The solid-state electrolyte also allows for greater power density — the amount of power that can be stored in a given amount of space. Such batteries provide a 20 to 30 percent improvement in power density — with a corresponding increase in how long a battery of a given size could power a phone, a computer, or a car.

The team also included MIT graduate student William Richards and postdoc Jae Chul Kim; Shyue Ping Ong at the University of California at San Diego; Yifei Mo at the University of Maryland; and Lincoln Miara at Samsung. The work is part of an alliance between MIT and the Samsung Advanced Institute of Technology focusing on the development of materials for clean energy.

Reference: “Design principles for solid-state lithium superionic conductors” by Yan Wang, William Davidson Richards, Shyue Ping Ong, Lincoln J. Miara, Jae Chul Kim, Yifei Mo and Gerbrand Ceder, 17 August 2015, Nature Materials.
DOI: 10.1038/nmat4369

12 Comments on "Solid Electrolyte Paves the Way for Rechargeable Batteries with Almost Indefinite Lifetimes"

  1. I would like one of the old flip phones that you carried in a holster on your hip, with the newer batteries. Recharging once a month with plenty of power when in remote locations would be great. That pull up antenna has got to have more gain than the ones embedded in todays phones. If not, I am sure that could be remedied quickly. Just a thought.

    • I still have a flip phone, and I carry it in a holster type container that hooks on my belt. No pull up antenna, though. Seriously, I think for actually making and receiving voice calls, a flip phone with hard key buttons is far superior to any so-called smartphone with a touch screen. A lot more rugged and less expensive, too. More battery life? – Well, it wouldn’t hurt.

  2. All these fantastic ground-breaking revolutionary battery technologies I have read about over the last couple of years and I haven’t seen a SINGLE ONE come to market.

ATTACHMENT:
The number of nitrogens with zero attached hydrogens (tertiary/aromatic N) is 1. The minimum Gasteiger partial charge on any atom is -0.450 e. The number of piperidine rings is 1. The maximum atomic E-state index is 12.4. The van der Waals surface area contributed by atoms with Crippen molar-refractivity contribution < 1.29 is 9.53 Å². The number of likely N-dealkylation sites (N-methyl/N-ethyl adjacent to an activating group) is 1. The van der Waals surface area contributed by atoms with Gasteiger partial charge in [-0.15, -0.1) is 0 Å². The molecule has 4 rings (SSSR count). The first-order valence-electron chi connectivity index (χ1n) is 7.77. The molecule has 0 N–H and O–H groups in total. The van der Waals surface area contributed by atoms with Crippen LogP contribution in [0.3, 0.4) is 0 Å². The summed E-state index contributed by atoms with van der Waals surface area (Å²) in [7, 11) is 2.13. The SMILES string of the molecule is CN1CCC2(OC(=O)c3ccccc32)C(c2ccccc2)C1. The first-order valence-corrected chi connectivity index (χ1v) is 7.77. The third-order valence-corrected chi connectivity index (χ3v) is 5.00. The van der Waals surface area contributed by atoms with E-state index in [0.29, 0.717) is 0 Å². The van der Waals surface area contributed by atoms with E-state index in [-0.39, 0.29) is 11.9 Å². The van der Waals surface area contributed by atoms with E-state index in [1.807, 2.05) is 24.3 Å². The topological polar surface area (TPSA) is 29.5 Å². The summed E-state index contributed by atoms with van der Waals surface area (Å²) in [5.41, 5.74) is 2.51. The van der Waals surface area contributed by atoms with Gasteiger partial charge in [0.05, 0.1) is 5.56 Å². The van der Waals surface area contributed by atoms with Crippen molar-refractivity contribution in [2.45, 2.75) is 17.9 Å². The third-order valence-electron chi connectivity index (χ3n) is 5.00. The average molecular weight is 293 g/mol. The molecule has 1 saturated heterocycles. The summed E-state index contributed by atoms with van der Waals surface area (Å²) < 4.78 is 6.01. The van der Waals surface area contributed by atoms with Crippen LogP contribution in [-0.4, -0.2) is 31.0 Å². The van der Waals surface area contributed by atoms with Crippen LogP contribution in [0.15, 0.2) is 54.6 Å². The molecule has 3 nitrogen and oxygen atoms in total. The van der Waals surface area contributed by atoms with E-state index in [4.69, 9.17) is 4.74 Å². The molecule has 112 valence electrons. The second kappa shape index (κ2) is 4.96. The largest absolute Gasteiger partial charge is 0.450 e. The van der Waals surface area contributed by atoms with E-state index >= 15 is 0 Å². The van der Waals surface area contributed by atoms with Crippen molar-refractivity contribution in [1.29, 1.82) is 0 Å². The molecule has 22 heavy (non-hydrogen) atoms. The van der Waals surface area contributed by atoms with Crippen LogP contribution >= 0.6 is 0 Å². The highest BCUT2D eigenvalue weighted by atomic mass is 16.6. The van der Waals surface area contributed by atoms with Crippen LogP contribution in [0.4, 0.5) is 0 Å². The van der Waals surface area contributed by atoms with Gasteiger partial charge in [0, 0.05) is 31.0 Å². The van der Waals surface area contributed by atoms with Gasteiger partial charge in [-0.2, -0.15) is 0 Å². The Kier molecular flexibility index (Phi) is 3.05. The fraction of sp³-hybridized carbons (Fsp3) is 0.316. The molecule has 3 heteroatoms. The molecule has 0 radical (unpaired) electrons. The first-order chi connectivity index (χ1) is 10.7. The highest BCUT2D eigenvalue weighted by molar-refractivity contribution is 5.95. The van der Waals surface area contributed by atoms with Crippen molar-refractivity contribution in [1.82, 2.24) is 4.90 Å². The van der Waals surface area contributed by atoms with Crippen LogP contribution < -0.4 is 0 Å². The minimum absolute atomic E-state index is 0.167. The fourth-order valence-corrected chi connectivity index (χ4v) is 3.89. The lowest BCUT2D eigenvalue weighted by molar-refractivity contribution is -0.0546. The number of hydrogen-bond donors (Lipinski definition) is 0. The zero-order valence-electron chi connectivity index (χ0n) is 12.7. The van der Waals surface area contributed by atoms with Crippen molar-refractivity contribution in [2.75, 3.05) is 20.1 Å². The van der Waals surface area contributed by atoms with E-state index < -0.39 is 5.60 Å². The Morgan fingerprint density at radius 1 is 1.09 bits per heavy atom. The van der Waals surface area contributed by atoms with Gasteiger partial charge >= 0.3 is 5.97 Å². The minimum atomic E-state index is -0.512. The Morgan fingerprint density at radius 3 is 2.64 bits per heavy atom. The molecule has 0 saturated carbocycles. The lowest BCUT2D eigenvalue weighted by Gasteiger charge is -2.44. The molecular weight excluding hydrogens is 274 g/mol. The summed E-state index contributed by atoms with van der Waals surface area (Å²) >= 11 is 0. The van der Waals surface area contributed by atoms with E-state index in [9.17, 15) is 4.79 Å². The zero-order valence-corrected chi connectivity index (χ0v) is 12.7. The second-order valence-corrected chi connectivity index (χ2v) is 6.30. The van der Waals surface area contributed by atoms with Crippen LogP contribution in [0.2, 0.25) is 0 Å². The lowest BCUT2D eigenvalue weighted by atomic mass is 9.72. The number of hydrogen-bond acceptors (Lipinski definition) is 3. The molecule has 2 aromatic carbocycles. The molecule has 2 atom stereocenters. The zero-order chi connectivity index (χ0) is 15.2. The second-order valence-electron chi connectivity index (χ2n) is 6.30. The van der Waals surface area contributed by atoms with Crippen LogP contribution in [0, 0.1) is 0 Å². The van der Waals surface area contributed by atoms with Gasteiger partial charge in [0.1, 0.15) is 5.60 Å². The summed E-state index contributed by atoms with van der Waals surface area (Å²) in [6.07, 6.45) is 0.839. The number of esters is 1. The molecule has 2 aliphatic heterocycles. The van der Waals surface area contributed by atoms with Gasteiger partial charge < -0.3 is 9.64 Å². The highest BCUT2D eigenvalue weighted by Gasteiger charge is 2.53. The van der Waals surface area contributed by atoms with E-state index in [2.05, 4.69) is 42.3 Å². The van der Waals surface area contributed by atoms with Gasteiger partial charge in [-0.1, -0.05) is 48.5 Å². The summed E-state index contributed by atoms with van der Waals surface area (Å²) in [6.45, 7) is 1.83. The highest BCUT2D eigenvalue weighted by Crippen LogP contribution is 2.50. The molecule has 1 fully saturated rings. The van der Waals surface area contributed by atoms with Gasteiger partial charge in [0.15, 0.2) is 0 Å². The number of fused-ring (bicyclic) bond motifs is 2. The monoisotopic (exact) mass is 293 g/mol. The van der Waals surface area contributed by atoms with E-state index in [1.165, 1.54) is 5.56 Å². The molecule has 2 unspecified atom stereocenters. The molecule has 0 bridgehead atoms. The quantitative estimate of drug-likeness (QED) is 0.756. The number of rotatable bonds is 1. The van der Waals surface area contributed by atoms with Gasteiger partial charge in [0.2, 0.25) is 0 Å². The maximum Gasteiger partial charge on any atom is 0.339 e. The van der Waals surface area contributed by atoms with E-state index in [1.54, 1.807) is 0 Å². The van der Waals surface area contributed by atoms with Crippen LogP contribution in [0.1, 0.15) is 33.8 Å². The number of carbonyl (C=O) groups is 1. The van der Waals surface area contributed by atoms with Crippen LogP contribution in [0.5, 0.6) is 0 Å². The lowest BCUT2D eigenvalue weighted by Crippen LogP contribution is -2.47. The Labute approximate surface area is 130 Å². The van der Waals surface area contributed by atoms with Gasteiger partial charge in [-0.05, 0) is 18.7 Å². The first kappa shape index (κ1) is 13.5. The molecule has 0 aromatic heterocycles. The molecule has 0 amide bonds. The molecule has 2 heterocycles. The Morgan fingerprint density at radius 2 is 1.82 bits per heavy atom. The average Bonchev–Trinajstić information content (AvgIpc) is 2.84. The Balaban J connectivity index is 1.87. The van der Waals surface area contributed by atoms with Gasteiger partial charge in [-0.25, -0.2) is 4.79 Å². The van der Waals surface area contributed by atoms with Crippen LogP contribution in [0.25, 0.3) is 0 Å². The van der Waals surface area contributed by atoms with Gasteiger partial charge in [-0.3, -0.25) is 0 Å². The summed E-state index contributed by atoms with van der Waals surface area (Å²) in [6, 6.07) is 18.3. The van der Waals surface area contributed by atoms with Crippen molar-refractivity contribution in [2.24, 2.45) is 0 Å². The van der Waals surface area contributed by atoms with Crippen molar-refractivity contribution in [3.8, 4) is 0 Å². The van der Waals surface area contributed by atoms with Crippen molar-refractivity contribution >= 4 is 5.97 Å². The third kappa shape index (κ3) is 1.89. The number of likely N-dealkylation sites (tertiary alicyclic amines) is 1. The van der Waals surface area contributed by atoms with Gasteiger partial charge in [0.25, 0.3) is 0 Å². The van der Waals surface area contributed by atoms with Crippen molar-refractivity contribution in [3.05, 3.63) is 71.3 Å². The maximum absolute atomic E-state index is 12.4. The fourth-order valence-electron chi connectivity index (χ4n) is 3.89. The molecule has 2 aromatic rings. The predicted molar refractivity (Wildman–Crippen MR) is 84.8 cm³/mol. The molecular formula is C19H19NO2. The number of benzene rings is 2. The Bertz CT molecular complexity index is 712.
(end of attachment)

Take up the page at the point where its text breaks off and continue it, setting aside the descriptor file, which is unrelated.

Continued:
• In 2006 Mit stated it had a battery that would fully charge in minutes .
      We never saw it … 2009 Northwestern University also claims a battery recharge in minutes … Never saw that one as well … Why … Simple … Quick recharging battery technology would relate to electric vehicles thus making them the choice over gasoline , and then bye bye big oil … That can’t happen so those batteries will never see the light of day .

    • ….Or a single one ever mentioned again twice. We’ll never see it again. 2) solid electrolyte is exactly what you don’t want if you want to do away with charging. Exactly what they were trying to get rid of with nano flow cell. They have liquid electrolyte that can be swapped in minutes so you don’t have to wait for charging. Oh so now we’re going too go back to solid unswapable electrolyte that we have to wait for it to charge. And that’s ‘breakthrough’. Duh! I think it’s a cover up. A cover up of the nano flow cell instantly swappable electrolyte. google Quantino

    • Didn’t you hear? The battery companies bought the patents and killed them.

      Well, joking aside, they all seem like incremental improvements, not really ground-breaking innovations.

      • I work for an advanced materials company that supplies the battery industry. We are pushing every day to improve battery life, and batteries as a whole. No one is buying patents to suppress battery advancements in battery tech, haha.

    • The salt water electrolyte batteries that support 100% depth of discharge (lithium can’t) with 3000-5000 discharge cycles ARE on the market. And they cost less/kWh than the Tesla home batteries. Aquion Energy sells them.

    • You can say “over the last 30+ years” and it’s still true. Maybe I’m getting old and cynical, but I read this stuff with only passing interest now.

  3. So when will they be available, who will build them, how much will the cost, is the electrolyte expensive. Is the material for the electrolyte expensive. Why didn’t this article cover these topics?

  4. Conspiracy Kook | August 17, 2015 at 6:36 pm | Reply

    I’ll bet Energizer, Rayovac, et al., make this disappear, like the Big Three did to the Tucker automobile. This could be an industry wrecker.

    Like congress trying to get the printer companies charging more for their ink than Chanel does for it’s top perfume. That faded away without a whimper…

  5. all these so called “path-breaking” research in batteries with fancy names like MIT and Stanford etc. involving few Asian scientists seem to be a lot of bs and hogwash that pops up every day….battery technology real breakthrough isn’t something that has happened and god knows when it will…as said above just some incremental advancement, fact of the matter is scientists have no clue how to make things work in a practical sense and their main intent is publications..